We all have ambitions. Dreams, desires, and goals that we are marching towards in this life. Some, due to circumstances may have to walk towards these goals. Some, will have the opportunity to run after them. We often place our eyes on the prize which is the fulfillment of our desires and goals. We often do so with such tunnel vision that we refuse to let anything or anyone slow us down. Our friends, family, churches, and society itself all cheer us on,
“Don’t look back! Keep going! Don’t let anyone slow you down!”
But what if love is more clearly seen in a willingness to slow down rather than speed up? What if looking back and even slowing down so that you may walk alongside those not at your pace is a greater demonstration of faithfulness than crossing the finish line by yourself? What if walking alongside the weak or walking hand in hand with others you don’t understand is a better demonstration of success than leaving them all behind and pursuing your vision unfettered? What if the glory of running this race we call life is more clearly manifested not in the length of our lead but in how willing we are to slow down for the sake of love and empathy?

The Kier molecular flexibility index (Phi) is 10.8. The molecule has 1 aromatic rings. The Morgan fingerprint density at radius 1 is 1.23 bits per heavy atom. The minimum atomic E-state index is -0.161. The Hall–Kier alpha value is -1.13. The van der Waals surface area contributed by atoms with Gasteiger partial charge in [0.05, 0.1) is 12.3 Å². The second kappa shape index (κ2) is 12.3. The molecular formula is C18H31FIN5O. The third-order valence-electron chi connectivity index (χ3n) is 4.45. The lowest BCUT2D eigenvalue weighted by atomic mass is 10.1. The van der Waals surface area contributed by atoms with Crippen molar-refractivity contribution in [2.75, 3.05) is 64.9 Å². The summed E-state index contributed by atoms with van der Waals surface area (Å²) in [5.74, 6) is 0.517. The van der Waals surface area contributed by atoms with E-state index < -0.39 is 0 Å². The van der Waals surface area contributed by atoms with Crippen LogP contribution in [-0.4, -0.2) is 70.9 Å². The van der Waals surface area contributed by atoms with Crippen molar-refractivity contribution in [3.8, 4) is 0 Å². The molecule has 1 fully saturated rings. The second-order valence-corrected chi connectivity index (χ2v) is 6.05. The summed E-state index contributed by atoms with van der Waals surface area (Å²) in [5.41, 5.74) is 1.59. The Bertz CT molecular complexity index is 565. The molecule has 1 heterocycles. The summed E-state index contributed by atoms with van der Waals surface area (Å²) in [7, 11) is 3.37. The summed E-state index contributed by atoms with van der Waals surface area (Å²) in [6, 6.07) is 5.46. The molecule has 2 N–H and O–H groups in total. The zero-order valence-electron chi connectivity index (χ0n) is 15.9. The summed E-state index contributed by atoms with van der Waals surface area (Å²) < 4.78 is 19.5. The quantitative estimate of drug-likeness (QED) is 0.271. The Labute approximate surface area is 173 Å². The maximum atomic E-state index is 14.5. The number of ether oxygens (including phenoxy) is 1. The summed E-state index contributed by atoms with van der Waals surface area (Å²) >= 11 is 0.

I often think of the pace Christ ministered on this earth. He had three years to accomplish everything he wanted to do in his earthly ministry. Surely, he got tired of having to repeat himself over and over again to his hard-headed disciples. Why didn’t he just leave them behind and select those who “got it” easier? I believe the answer is, Christ did not find success in simply arriving at the culmination of his passion. Success for Christ included the patient enduring of his disciples and their training. Success for Christ included being crucified with his beloved disciple and his faithful mother there with him. It included a tomb purchased by a Pharisee. It included wayward men who abandoned him being reconciled and infused with a new zeal and ambition. Jesus demonstrated love not by walking ahead of people, but by slowing down and walking among them. Whether it was weeping with two sisters, laying a hand on a man with leprosy, and appealing to the Pharisees to repent and believe in him. Jesus always walked with the people and never ahead of them. Sadly, Christians often ignore this example that was set by their Savior. Empathy is the fruit of walking alongside others while pride is the fruit of seeking to walk ahead of the crowd. One of the ways the majority culture church demonstrates pride is in the realm of politics. In my previous articles, I have talked about the churches refusal to allow minorities to mourn white supremacy and abortion at the same time. More recently, I wrote about the bondage of Republicanism that many black Christians find themselves in. Today, I’d like to write about the dangers of demanding a pace.